Saturday, 16 February 2019

Review ~ The Tenant of Wildfell Hall by Anne Brontë


On Hist Fic Saturday


Let's go back to ...Victorian England



40046046
Alma Classics
Alma Books
November 2018

My thanks to the publishers for my copy of this edition of The Tenant of Wildfell Hall

Gilbert Markham is fascinated by Helen Graham, the beautiful and enigmatic woman who has recently moved into Wildfell Hall. He is swift to befriend her and steadfastly refutes the local gossip calling her character and behaviour into question, yet he soon has cause to regret his infatuation, and grave doubts and misgivings begin to arise in his mind. It is only when Helen presents Gilbert with her diary and instructs him to read it that the shocking truth about her past life becomes clear.

My thoughts..

The content of The Tenant of Wildfell Hall is, by the standard of its time, rather dark and shocking as it uncovers a web of deceit and wickedness which surely shocked the sensibilities of its first readers It's about a woman who is grievously wronged and who, despite her precarious position in Victorian society, strives to protect herself, and her child, from further harm. 

Whilst there is no doubt that this story has all the strength and passion we associate with Anne Brontë it is not an easy read, firstly, it takes a while to become accustomed to Anne's writing style which is quite loquacious, and also the sheer scale of the novel takes a real investment of time. Realistically, I found that I could only read a chapter at a time, as the story is complex, and I needed to take time to absorb the meaning of this dark and quite gloomy Victorian Gothic.

The Tenant of Wildfell Hall is the book I most associate with Anne Brontë, and although by 1846 she had contributed to a book of poems with her sisters, it was the acceptance of Charlotte's novel, Jane Eyre, which spurred Anne to publish her first novel, Agnes Grey in 1847, under the pseudonym, Acton Bell. However, whilst Agnes Grey did reasonably well, it was rather overlooked by the greater success of Emily's Wuthering Heights which was published at the same time. Undaunted by this Anne went on to publish The Tenant of Wildfell Hall in 1848 and it's shocking and controversial content made it a huge success, with the first published run of the book selling out in 6 weeks.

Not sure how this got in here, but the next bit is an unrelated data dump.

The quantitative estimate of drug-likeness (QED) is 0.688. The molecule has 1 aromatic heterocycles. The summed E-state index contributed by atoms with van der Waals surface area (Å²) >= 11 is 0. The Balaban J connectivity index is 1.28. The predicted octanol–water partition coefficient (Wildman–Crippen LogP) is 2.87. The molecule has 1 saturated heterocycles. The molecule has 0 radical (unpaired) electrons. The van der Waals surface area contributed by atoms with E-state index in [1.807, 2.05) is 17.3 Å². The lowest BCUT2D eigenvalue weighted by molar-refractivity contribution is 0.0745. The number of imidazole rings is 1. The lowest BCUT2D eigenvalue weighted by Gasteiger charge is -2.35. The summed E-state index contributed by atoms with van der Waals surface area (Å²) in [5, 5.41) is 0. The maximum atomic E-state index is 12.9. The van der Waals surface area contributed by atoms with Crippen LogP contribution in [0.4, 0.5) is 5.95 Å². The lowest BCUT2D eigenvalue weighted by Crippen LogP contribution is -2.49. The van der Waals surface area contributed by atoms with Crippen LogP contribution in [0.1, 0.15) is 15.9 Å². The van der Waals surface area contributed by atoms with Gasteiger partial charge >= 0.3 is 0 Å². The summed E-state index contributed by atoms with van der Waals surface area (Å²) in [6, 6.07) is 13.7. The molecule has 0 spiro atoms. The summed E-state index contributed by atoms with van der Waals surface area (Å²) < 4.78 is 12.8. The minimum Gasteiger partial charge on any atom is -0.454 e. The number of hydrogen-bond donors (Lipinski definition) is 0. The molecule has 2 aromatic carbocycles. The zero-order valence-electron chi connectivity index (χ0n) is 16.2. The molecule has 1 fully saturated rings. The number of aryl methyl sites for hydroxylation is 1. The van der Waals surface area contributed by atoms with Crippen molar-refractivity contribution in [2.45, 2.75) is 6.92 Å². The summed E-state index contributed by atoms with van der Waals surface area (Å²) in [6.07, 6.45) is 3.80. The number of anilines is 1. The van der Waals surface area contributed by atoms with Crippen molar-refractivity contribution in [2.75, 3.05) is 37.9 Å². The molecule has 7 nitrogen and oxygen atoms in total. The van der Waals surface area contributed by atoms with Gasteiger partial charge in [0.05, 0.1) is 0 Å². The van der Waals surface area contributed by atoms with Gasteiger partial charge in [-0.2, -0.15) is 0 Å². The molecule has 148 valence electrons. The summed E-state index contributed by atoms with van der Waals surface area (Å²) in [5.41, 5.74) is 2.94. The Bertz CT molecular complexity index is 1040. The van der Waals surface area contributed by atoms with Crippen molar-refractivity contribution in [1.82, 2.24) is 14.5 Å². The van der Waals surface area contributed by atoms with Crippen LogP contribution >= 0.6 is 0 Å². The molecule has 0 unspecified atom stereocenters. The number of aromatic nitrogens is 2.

There remains something remarkably important about the Brontë novels as no matter when you read the stories written by Charlotte, Anne or Emily, there is always something to discover which reiterates the strength, not just of their style writing, but also of their unique and at times quite scathing observation of  the role of women in Victorian society.

This edition of The Tenant of Wildfell Hall was published by Alma Classics in November 2018 and is a beautifully presented copy with a sumptuous new cover. The series of illustrations at the start of the book show portraits of Anne, her parents and her sisters, placing them nicely into context and the extra material about Anne's life is both fascinating and informative.




Anne Brontë was an English novelist and poet, the youngest member of the Brontë literary family. The daughter of Patrick Brontë, a poor Irish clergyman in the Church of England, Anne Brontë lived most of her life with her family at the parish of Haworth on the Yorkshire moors. She died, aged 29, from tuberculosis in 1849.


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2 comments:

  1. This is one of the Bronte books I've always found quite inaccessible. Maybe I should give it another go!

    ReplyDelete

Thanks for taking the time to comment - Jaffa and I appreciate your interest.